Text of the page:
November 18, 2010—Kids around the country are gearing up for the third season of Pennies for the Planet, an environmental education and action campaign to protect wildlife and habitat. Pennies for the Planet is made possible by support from TogetherGreen, an Audubon initiative – in alliance with Toyota. This year’s program focuses on how to protect migrating wildlife and the habitats they depend on.
Pennies for the Planet (www.penniesfortheplanet.org) is a powerful tool for motivating kids of all ages to learn about and become engaged in protecting biodiversity. Kids not only learn more about conservation, but also directly help protect it by raising funds and conducting environmental projects in their own communities. By teaching young people about threatened ecosystems and wildlife, Pennies for the Planet strives to connect young people and families with the environment and provide ideas about how they can help protect it.
Pennies for the Planet change collected from now through August 2011 will be divided equally among the following three conservation projects:
- Protecting habitat along Nebraska’s Platte River, a critical nesting and foraging site for majestic sandhill cranes, and endangered whooping cranes, least terns and piping plovers.
- Boosting Monarch butterfly habitat in Arizona so these unique creatures can rest during winter months and reproduce in the spring; and
- Helping beach-nesting birds along Mississippi’s Gulf Coast combat future breeding challenges from the effects of the recent oil spill, as well as on-going threats from beachgoers and lack of vegetation.
The school that raises the most funds will be awarded a grand prize. Last year, the highest donation came from Columbia Elementary School in Annandale, Virginia, which raised nearly 77,000 pennies. For their contribution, the school was the recipient of an Audubon BioBash, an assembly of environmental fun and learning.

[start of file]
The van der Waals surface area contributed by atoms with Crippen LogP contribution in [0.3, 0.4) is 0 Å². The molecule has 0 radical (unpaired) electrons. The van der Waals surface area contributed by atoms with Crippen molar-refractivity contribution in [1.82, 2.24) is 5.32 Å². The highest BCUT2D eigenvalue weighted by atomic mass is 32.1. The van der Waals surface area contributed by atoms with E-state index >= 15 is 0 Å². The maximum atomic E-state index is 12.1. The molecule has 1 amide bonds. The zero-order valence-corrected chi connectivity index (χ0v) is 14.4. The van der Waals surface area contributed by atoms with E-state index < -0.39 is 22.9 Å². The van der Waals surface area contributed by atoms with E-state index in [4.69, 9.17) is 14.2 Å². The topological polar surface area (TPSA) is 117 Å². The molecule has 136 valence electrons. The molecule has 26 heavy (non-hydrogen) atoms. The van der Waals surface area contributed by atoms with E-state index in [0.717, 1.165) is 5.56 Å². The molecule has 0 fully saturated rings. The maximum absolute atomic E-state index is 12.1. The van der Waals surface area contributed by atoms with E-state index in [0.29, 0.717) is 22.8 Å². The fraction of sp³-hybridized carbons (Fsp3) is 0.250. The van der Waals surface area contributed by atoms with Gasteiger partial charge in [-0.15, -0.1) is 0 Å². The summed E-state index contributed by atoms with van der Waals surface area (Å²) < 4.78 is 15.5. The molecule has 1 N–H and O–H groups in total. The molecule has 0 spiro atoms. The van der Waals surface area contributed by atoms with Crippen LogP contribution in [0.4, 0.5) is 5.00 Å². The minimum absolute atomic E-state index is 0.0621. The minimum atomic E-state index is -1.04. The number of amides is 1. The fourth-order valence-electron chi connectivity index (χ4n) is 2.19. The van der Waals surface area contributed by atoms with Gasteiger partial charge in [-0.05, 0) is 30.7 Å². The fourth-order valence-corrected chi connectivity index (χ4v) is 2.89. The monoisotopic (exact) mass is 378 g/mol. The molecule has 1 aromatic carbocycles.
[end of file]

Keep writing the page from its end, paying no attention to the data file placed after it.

“It is vital that we give children everywhere the chance to get involved in conservation—and to see how their actions can really make a difference to conserve our wild species and spaces ,” said Audubon President David Yarnold. “Pennies for the Planet links environmental education with environmental action, which we hope starts young people on a lifelong journey toward environmental stewardship.”
Nearly $55,000 has been raised through Audubon’s Pennies for the Planet in the past two years. Donations made during the 2009 school year helped support coastal wetland restoration in Louisiana, protection of Panther Island in Florida and beach habitat in California.
Over the last decade, in conjunction with several other environmental organizations, Pennies for the Planet has helped tens of thousands of young people nationwide raise thousands of dollars to support species and habitat conservation.
Pennies for the Planet materials, including a full color poster and educators guide, a newsletter for kids, and a participation form with incentives and awards are available for download from www.penniesfortheplanet.org for classroom or at-home use.
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Now in its second century, Audubon connects people with birds, nature and the environment that supports us all. Our national network of community-based nature centers, chapters, scientific, education, and advocacy programs engages millions of people from all walks of life in conservation action to protect and restore the natural world. Visit Audubon online at www.audubon.org.
Audubon and Toyota launched the five-year TogetherGreen initiative in 2008 to build the promise of a greener, healthier future through innovation, leadership and volunteerism. For more information, visit www.togethergreen.org.
Toyota (NYSE: TM) established operations in the United States in 1957 and currently operates 10 manufacturing plants, including one under construction. Toyota directly employs nearly 30,000 in the U.S. and its investment here is currently valued at more than $18 billion, including sales and manufacturing operations, research and development, financial services and design.
Toyota is committed to being a good corporate citizen in the communities where it does business and believes in supporting programs with long-term sustainable results. Toyota supports numerous organizations across the country, focusing on education, the environment and safety. Since 1991, Toyota has contributed more than $500 million to philanthropic programs in the U.S.
For more information on Toyota's commitment to improving communities nationwide, visit http://www.toyota.com/community.
Contact: Javier Moreno (Toyota) 212-715-7469/ email“The views expressed in user comments do not reflect the views of Audubon. Audubon does not participate in political campaigns, nor do we support or oppose candidates.”